Social enquiry reports and sentencing in the sheriff courts

Hutton, Neil and Halliday, Simon and McNeil, F. and Tata, Cyrus (2008) Social enquiry reports and sentencing in the sheriff courts. Economic and Social Research Council (ESRC).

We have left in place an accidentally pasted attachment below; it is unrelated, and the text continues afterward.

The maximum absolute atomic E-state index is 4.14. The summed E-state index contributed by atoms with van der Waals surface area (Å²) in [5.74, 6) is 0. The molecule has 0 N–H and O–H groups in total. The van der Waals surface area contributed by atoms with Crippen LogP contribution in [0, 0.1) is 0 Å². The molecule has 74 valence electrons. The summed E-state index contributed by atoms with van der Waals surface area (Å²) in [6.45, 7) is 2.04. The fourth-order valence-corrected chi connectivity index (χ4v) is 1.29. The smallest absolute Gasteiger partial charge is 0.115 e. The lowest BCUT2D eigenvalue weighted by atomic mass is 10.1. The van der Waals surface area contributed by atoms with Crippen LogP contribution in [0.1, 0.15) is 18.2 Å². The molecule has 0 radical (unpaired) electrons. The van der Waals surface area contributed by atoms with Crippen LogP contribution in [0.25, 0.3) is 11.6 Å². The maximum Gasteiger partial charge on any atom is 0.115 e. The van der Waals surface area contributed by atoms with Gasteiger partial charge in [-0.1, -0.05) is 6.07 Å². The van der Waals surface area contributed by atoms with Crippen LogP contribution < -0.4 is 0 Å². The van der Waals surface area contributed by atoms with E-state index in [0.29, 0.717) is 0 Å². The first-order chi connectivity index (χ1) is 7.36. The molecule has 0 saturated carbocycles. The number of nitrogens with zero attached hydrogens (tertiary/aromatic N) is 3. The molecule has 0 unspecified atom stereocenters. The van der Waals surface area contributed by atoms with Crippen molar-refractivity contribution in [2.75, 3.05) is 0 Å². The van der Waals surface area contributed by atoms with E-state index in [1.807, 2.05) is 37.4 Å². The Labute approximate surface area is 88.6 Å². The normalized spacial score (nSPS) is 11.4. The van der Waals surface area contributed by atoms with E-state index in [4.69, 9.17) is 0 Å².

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Social Enquiry Reports (‘SERs’) are intended to assist the sentencing process. They are written by social workers primarily for judges. As such they represent an important and interesting point of exchange between two professional groups in the criminal justice system with different responsibilities, backgrounds and perspectives. In Scotland, reports are written by generically trained social workers who continue to work within social work departments and who may be more committed to welfare ideals than their counterparts in other jurisdictions (Robinson and McNeill, 2004). The discretionary sentencing context in Scotland, set alongside the possibly more welfare-oriented professional identity of SER authors, make both the nature of the practice of social enquiry and its significance for sentencing matters of particular interest.


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